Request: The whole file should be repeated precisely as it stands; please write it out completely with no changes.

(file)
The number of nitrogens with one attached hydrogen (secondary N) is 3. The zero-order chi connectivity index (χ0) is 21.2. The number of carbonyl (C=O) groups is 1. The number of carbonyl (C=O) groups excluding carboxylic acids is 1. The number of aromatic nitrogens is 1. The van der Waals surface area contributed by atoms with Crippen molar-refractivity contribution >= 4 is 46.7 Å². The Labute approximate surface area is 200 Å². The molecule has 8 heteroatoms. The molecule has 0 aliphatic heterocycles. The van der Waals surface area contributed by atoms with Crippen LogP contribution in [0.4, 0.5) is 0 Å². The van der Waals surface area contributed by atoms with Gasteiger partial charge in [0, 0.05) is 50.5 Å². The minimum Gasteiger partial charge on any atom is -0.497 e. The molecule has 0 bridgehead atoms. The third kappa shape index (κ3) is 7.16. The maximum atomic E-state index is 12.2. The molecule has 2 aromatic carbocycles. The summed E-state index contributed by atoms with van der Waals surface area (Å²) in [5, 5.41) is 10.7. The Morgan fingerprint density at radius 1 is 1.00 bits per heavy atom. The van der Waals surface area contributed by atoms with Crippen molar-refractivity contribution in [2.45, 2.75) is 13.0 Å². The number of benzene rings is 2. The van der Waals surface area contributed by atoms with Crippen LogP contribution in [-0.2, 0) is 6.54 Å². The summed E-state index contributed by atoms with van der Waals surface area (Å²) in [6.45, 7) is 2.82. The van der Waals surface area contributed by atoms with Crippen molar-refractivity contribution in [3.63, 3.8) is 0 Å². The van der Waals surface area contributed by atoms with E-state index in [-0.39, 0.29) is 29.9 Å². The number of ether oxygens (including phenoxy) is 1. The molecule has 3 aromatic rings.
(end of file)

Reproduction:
The number of nitrogens with one attached hydrogen (secondary N) is 3. The zero-order chi connectivity index (χ0) is 21.2. The number of carbonyl (C=O) groups is 1. The number of carbonyl (C=O) groups excluding carboxylic acids is 1. The number of aromatic nitrogens is 1. The van der Waals surface area contributed by atoms with Crippen molar-refractivity contribution >= 4 is 46.7 Å². The Labute approximate surface area is 200 Å². The molecule has 8 heteroatoms. The molecule has 0 aliphatic heterocycles. The van der Waals surface area contributed by atoms with Crippen LogP contribution in [0.4, 0.5) is 0 Å². The van der Waals surface area contributed by atoms with Gasteiger partial charge in [0, 0.05) is 50.5 Å². The minimum Gasteiger partial charge on any atom is -0.497 e. The molecule has 0 bridgehead atoms. The third kappa shape index (κ3) is 7.16. The maximum atomic E-state index is 12.2. The molecule has 2 aromatic carbocycles. The summed E-state index contributed by atoms with van der Waals surface area (Å²) in [5, 5.41) is 10.7. The Morgan fingerprint density at radius 1 is 1.00 bits per heavy atom. The van der Waals surface area contributed by atoms with Crippen molar-refractivity contribution in [2.45, 2.75) is 13.0 Å². The number of benzene rings is 2. The van der Waals surface area contributed by atoms with Crippen LogP contribution in [-0.2, 0) is 6.54 Å². The summed E-state index contributed by atoms with van der Waals surface area (Å²) in [6.45, 7) is 2.82. The van der Waals surface area contributed by atoms with Crippen molar-refractivity contribution in [3.63, 3.8) is 0 Å². The van der Waals surface area contributed by atoms with E-state index in [-0.39, 0.29) is 29.9 Å². The number of ether oxygens (including phenoxy) is 1. The molecule has 3 aromatic rings.